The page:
Watching You  by Michael Robotham

SF / Fantasy / Horror

Man Came Out    Undead Pool    Murder of Crows    Trpoic of Serpents    Code Zero

A Man Came Out of a Door in the Mountain  by Adrianne Harun
The Undead Pool  by Kim Harrison
A Murder of Crows  by Anne Bishop
The Tropic of Serpents  by Marie Brennan
Code Zero  by Jonathan Maberry

Romance

                    Evening Stars          Replacement Wife          Love Comes Calling

Evening Stars  by Susan Mallery
The Replacement Wife  by Tiffany Warren
Love Comes Calling  by Siri Mitchell

To see all on-order fiction, click here.

Nostalgia, or, Whatever Happened to Beany and Cecil?

I don’t know if it’s a common progression in the first-world aging process, but I seem to have hit the part of life where I crave things from my youth, perhaps to reconnect, perhaps for comfort. In the world of books this translates into re-reading favorites, something I’ve seldom done in the past as I’m always seeking out new treasures. Perchance I’m searching for old friends to see if our relationships have changed. Whatever the reason, I’m firmly entrenched in a tour of previously-read books.

So here’s a bit of what I’ve been up to.

Old FoxThe Old Fox Deceiv’d by Martha Grimes
I think the first mysteries I read were by Agatha Christie and Ngaio Marsh, but the first series I really connected with was the Richard Jury mysteries by Martha Grimes. I discovered these books about 25 years ago, and since then I’ve read every Jury title (with a new one due out this June!). The Old Fox Deceiv’d is the second in the series and contains the many elements that I so enjoyed when first encountering Grimes’ writing. Early Jury books often focus on the characters from a small town that Jury’s sometime amateur assistant, Melrose Plant, calls home. These people and their goings-on are at least as interesting as the mysteries themselves. As the series has progressed, the bit players have appeared less and the focus of the mysteries has turned much darker. I still love the books, but I do miss my “friends” from the earlier stories. Anyone who enjoys British cozy mysteries (even though Grimes is from Baltimore) should check out Richard Jury.

Dirk Gently bookDirk Gently’s Holistic Detective Agency by Douglas Adams
On the heels of the fabulous Hitchhiker’s Guide to the Galaxy series, Adams introduced a strange detective, Dirk Gently, who appeared in two books. Not as uproariously funny as Hitchhiker’s Guide, these books are still quirky, dry and hilarious.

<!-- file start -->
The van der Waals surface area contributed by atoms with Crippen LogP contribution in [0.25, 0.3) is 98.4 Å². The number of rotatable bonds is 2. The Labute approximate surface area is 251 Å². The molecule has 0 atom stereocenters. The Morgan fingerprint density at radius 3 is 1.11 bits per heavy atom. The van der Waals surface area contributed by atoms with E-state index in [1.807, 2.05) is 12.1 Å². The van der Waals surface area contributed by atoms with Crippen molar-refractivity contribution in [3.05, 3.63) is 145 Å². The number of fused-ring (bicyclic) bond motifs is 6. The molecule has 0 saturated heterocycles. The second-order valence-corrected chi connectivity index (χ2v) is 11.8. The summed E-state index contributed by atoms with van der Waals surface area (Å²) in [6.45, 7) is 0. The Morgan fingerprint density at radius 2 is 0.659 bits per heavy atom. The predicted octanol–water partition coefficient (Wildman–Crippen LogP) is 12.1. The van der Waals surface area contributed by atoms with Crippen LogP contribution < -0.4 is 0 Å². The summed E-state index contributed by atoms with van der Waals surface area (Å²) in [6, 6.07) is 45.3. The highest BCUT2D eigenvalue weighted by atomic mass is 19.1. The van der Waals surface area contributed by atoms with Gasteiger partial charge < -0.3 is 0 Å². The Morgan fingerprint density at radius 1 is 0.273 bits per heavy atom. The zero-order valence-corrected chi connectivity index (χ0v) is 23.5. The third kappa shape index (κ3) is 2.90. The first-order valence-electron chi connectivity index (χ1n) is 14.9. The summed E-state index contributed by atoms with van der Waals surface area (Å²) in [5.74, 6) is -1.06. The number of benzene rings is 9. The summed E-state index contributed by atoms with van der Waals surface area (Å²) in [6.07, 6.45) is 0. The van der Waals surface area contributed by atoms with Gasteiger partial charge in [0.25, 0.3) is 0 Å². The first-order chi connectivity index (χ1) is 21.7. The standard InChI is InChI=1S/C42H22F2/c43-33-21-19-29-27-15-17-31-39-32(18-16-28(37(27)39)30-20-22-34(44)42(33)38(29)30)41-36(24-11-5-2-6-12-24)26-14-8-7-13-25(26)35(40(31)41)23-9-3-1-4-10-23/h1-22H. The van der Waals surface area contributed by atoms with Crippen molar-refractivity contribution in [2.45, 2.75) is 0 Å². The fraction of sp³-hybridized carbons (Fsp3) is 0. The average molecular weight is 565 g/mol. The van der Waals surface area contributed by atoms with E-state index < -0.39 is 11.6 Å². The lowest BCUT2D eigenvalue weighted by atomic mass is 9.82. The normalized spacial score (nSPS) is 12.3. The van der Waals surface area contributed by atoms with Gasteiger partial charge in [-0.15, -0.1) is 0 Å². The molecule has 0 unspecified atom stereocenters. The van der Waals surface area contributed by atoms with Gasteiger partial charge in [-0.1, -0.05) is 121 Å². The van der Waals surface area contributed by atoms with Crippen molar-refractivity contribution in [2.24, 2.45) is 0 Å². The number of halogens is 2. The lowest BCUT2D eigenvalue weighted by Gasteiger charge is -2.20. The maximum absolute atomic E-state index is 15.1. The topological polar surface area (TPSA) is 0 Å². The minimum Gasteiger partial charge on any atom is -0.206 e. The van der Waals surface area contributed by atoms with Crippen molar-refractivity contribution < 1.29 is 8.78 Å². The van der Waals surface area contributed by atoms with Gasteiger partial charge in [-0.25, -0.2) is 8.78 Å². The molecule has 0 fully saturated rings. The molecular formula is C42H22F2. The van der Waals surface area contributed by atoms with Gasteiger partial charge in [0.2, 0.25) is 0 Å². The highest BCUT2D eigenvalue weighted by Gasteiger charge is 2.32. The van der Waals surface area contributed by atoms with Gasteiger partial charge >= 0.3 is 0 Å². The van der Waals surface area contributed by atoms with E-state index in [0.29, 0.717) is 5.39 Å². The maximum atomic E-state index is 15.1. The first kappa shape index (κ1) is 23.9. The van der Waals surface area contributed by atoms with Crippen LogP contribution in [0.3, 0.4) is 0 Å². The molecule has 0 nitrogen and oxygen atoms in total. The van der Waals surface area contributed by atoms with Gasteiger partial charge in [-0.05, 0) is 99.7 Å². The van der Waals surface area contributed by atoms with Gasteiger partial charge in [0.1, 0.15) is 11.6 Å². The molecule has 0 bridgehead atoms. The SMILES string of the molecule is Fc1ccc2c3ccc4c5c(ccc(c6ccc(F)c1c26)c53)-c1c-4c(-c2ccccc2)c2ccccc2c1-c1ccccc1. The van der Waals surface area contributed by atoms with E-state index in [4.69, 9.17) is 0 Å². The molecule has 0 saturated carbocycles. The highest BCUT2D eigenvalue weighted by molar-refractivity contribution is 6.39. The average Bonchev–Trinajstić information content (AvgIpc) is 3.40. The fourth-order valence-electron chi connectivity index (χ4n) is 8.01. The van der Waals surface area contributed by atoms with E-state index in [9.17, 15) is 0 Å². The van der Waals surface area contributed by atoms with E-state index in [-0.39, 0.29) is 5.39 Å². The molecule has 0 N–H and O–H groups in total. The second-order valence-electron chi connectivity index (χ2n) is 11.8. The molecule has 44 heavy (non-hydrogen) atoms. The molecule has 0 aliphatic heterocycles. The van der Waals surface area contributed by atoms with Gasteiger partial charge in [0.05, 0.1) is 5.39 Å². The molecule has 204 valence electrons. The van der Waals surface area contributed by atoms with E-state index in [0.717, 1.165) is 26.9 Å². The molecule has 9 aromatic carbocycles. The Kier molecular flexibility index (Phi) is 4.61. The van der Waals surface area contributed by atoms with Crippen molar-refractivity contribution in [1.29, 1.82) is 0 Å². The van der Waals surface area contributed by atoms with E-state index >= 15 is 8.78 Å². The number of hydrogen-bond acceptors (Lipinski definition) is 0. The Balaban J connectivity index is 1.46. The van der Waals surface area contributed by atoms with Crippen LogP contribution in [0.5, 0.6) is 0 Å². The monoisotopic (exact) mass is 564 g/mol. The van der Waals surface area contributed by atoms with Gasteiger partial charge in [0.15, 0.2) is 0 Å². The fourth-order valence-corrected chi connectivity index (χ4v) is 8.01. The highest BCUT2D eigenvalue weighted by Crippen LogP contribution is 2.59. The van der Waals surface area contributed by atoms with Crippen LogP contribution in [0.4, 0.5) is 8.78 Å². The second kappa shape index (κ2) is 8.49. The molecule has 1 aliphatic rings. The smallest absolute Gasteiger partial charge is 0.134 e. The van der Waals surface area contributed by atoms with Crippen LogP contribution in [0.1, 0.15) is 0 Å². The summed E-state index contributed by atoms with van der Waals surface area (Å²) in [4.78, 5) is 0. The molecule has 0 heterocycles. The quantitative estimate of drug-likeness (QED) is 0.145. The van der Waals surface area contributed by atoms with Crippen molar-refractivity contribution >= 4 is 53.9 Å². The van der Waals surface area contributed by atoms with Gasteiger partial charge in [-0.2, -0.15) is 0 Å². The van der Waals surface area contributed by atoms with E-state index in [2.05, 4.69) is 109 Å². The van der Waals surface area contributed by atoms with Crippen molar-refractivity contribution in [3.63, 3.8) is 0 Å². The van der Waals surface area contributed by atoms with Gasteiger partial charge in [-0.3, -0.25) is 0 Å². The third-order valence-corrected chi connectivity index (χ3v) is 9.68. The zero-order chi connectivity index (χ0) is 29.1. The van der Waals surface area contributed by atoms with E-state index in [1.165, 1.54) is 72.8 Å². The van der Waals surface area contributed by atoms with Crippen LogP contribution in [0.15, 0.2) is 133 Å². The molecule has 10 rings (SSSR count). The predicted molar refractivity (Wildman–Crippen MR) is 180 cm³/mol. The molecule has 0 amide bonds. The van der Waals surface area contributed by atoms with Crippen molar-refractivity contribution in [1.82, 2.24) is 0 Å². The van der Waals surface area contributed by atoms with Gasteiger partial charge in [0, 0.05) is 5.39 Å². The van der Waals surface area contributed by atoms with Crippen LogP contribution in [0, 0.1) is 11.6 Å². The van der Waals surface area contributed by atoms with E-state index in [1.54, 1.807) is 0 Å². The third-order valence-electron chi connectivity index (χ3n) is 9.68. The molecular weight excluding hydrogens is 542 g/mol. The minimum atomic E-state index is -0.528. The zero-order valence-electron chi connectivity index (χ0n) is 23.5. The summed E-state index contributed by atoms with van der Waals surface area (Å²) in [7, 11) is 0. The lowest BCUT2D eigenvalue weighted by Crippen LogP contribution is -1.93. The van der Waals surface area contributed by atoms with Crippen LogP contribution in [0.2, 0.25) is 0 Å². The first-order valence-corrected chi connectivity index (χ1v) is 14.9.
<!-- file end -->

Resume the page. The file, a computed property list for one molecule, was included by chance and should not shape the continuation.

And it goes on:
Dirk Gently DVDThe BBC recently produced a short series based on the character of Dirk Gently, and this inspired me to re-examine the books. I’m not too far into this one yet, but what I have discovered so far is a profound lack of Dirk Gently; it’s taking a while for him to find his way into the story. Whereas Hitchhiker’s Guide is a knee-slap-a-minute, Dirk Gently is a much more, well, gentle and abstract humor. One has to work a bit harder to get one’s money’s worth with Dirk.

TekWarRon Goulart, a writer not widely known, is perhaps one of the most prolific American authors of recent times. I discovered his quirky, humorous sci-fi in high school, and went on to read every title of his I could find. Recently Calling Dr. Patchwork (the first of his books I ever purchased) found its way onto my Kindle. Sadly, I’m not as taken with Goulart’s unique style as I once was, but I am enjoying analyzing his writing techniques (for example, conversations where every single sentence is interrupted by the other participant) to discover tricks I can borrow. While EPL does not have any of his entertaining pulp novels, we do carry books from the TekWar series which were credited to William Shatner but are quite obviously penned by Goulart.

My nostalgia has manifested in many other ways, leading me to watch old movies such as Rear Window, Star Wars: Episode IV, A New Hope and That Touch of Mink. Or to delve into finales and conclusions of TV shows such as The Office and The Mentalist. Pulp readings from young-adult years revisit me, including works of John D. MacDonald and Robert Sheckley. It’s a strange phenomenon, and I’m not enjoying everything of old as much as I once did, but overall the experience is positive.

I’m not sure what the next step or phase of life will be, but I do know that I’m not ready for pants that go halfway up my chest.

Yet.

Spot-Lit for February 2014

Spot-Lit

Lots of good fiction is coming out this February, including many strong debuts. Click the titles below and then the Full Display button to read reviews or to place titles on hold.

General Fiction / Literary Fiction 

Still Life Bread Crumbs    I Shall Be Near to You    Unnecessary Woman    Golden State    I Always Loved You

Still Life with Bread Crumbs  by Anna Quindlen
I Shall Be Near to You  by Erin McCabe
An Unnecessary Woman  by Rabih Alameddine
Golden State  by Michelle Richmond
I Always Loved You  by Robin Oliveira 

First Fiction

Spinning Heart    Archetype    Dust    While Beauty Slept    One More Thing

The Spinning Heart  by Donal Ryan
Archetype  by M.D. Waters
Dust  by Yvonne Owuor
While Beauty Slept  by Elizabeth Blackwell
One More Thing  by B.J. Novak

Crime Fiction / Suspense

Runner    Cold Storage    After I'm Gone    Officer and a Spy    Poisoned Pawn

Runner  by Patrick Lee
Cold Storage, Alaska  by John Straley
After I’m Gone  by Laura Lippman
An Officer and a Spy  by Robert Harris
The Poisoned Pawn  by Peggy Blair

SF / Fantasy / Horror

Annihilation    Darkling Sea    Martian    Influx    Red Rising

Annihilation  by Jeff Vandermeer
A Darkling Sea  by James Cambias  (debut)
The Martian  by Andy Weir  (debut)
Influx  by Daniel Suarez
Red Rising  by Pierce Brown  (debut)

To see all the on-order fiction, click here.